Discovery is expensive

Discoveries in experimental sciences require sophisticated equipment that is expensive to purchase, costly to maintain

Muhammad Hamid Zaman October 12, 2021
The writer is a Howard Hughes Medical Institute professor of Biomedical Engineering, International Health and Medicine at Boston University. He tweets @mhzaman

The first week of October brings with it the opportunity to celebrate discovery, creativity and the fundamental human spirit of curiosity. The Nobel Prizes in science are not perfect, and not everyone who deserves them gets them. Yet, every year in October, the first three days in the Nobel week bring for me an opportunity to be inspired, to celebrate discovery in science, and to learn something new.

In our circle of scientists from Pakistan, a question is often asked around this time of the year. What does it take to do Nobel Prize worthy research? In between the lines, another question is asked: can we create an enabling environment for great discoveries and field-defining research? The answer, that all of us in our group recognise, is not one that is particularly comforting.

Solid research in science, irrespective of whether it garners any award or not, is becoming more and more expensive. New discoveries in experimental sciences require sophisticated equipment that is expensive to purchase and costly to maintain. In a country like Pakistan, where the dollar-rupee conversion continues to hit a new high every other month, and where there is a near complete dependence on foreign vendors for equipment and even basic consumables, doing good science is harder than ever. Good science requires bold experiments which yield dividends after many failed attempts. But each failed experiment means sunk costs – costs that the researchers are unable to bear. This means fewer bold experiments, and fewer discoveries. Those who do manage to somehow keep their efforts afloat are often unable to publish their findings in a world where publishing fees in good journals are becoming prohibitive.

But there is a problem beyond the costs of consumables and equipment. It is unfortunately more fundamental than that. Pakistan’s public institutions are struggling to pay their employees their basic salaries. Peshawar University’s publicised financial woes are just one of the many examples. The premier engineering university in Lahore, UET, had to borrow money in December 2020 from the government to pay its staff’s salaries. An environment where salaries of the staff are not secure would not be an enabling environment to do world-class research.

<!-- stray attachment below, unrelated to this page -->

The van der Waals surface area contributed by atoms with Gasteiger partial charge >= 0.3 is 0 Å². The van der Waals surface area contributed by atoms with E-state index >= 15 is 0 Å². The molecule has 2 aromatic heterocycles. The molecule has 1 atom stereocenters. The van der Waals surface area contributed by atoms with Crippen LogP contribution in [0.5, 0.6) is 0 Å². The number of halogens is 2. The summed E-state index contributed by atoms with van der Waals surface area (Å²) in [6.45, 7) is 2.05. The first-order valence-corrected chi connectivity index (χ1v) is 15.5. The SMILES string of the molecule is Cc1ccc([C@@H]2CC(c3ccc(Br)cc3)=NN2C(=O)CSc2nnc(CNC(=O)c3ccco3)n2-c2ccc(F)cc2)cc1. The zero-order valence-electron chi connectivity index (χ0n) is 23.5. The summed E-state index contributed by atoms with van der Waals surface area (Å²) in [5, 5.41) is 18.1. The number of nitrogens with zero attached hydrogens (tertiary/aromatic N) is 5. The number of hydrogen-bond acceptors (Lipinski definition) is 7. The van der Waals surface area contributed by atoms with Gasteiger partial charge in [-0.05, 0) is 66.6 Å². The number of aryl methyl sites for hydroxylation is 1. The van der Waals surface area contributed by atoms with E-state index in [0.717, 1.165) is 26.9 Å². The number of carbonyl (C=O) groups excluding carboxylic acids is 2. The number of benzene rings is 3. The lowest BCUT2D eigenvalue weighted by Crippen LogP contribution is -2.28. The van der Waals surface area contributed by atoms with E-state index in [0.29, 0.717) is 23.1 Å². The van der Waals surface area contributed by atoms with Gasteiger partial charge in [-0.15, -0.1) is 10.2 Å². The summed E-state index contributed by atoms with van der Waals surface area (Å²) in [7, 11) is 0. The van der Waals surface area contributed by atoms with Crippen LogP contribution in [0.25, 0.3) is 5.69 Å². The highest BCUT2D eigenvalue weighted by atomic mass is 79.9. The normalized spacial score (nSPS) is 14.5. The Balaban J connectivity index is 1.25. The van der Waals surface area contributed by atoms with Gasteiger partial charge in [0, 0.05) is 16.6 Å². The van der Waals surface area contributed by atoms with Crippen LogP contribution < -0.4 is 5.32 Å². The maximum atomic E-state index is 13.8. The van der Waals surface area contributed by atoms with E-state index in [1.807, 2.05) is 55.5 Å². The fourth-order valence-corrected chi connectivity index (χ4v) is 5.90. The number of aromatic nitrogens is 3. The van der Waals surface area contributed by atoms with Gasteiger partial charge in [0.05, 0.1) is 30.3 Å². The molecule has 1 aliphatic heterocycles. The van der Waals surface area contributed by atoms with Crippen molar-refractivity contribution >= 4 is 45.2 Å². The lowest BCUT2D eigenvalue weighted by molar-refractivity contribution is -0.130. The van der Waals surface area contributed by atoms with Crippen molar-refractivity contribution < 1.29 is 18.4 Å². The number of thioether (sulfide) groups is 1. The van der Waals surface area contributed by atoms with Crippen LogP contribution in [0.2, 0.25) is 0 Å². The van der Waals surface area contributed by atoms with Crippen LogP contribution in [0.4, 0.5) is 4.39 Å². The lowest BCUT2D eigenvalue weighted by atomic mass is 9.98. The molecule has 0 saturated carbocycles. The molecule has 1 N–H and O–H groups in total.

The overall budget for higher education also requires a quick mention. In the current fiscal year, the total allocation for HEC is Rs64 billion. In the public sector, there are about 1.2 million students and approximately 150,000 staff members. Assuming that not a penny is spent on students, Rs64 billion translates to an average of Rs35,000 per month per staff member. If we include the student numbers here, the per capita spending is so low that it is embarrassing to even mention it.

We may like to imagine research in dark basements or scholarship under a Banyan tree, but great research – not just in sciences but in every domain – no longer happens in a vacuum. It requires an enabling environment. An environment with freedom to pursue ideas, a place where their salaries are not in jeopardy every few months, and where the scholars do not have to wait endlessly for months for the most essential pieces of their research. None of this is cheap or easy. Neither it is a one-time investment. Good research requires patience and resilience on the part of the researcher, but more importantly it requires continued investment on the part of the support system. Investment that needs to go on, and continues to increase, for decades. Does every enabling system lead to world class research? Maybe, maybe not. A lot more, from genius to good fortune, is often needed. But we do know that the opposite is true. An environment where the staff is demotivated and worried about their salaries is unlikely to be the birthplace of field-defining discoveries.

Published in The Express Tribune, October 12th, 2021.

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